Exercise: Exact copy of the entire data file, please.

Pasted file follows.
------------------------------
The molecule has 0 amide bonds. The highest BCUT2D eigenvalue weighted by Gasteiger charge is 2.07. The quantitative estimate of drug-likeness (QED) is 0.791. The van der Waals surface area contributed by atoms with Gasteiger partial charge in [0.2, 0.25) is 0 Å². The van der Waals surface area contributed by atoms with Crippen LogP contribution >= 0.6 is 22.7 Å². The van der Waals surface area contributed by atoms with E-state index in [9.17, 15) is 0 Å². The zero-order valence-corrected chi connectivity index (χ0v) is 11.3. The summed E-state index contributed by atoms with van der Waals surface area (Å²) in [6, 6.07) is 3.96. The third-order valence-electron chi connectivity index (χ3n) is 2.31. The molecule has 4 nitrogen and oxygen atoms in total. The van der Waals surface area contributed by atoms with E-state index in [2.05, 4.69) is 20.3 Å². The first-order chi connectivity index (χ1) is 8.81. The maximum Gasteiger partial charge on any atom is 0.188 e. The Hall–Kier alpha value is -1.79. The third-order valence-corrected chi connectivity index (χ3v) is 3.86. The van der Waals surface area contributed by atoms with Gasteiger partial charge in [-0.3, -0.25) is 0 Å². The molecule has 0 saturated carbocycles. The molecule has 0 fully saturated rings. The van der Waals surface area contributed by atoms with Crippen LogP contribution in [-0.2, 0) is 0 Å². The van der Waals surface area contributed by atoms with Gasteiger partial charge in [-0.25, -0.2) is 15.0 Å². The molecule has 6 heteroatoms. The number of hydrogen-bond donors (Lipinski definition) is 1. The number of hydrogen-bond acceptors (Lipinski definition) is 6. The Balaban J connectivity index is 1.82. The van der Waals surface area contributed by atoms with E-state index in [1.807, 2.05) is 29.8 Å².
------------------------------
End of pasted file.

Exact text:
The molecule has 0 amide bonds. The highest BCUT2D eigenvalue weighted by Gasteiger charge is 2.07. The quantitative estimate of drug-likeness (QED) is 0.791. The van der Waals surface area contributed by atoms with Gasteiger partial charge in [0.2, 0.25) is 0 Å². The van der Waals surface area contributed by atoms with Crippen LogP contribution >= 0.6 is 22.7 Å². The van der Waals surface area contributed by atoms with E-state index in [9.17, 15) is 0 Å². The zero-order valence-corrected chi connectivity index (χ0v) is 11.3. The summed E-state index contributed by atoms with van der Waals surface area (Å²) in [6, 6.07) is 3.96. The third-order valence-electron chi connectivity index (χ3n) is 2.31. The molecule has 4 nitrogen and oxygen atoms in total. The van der Waals surface area contributed by atoms with E-state index in [2.05, 4.69) is 20.3 Å². The first-order chi connectivity index (χ1) is 8.81. The maximum Gasteiger partial charge on any atom is 0.188 e. The Hall–Kier alpha value is -1.79. The third-order valence-corrected chi connectivity index (χ3v) is 3.86. The van der Waals surface area contributed by atoms with Gasteiger partial charge in [-0.3, -0.25) is 0 Å². The molecule has 0 saturated carbocycles. The molecule has 0 fully saturated rings. The van der Waals surface area contributed by atoms with Crippen LogP contribution in [-0.2, 0) is 0 Å². The van der Waals surface area contributed by atoms with Gasteiger partial charge in [-0.25, -0.2) is 15.0 Å². The molecule has 6 heteroatoms. The number of hydrogen-bond donors (Lipinski definition) is 1. The number of hydrogen-bond acceptors (Lipinski definition) is 6. The Balaban J connectivity index is 1.82. The van der Waals surface area contributed by atoms with E-state index in [1.807, 2.05) is 29.8 Å².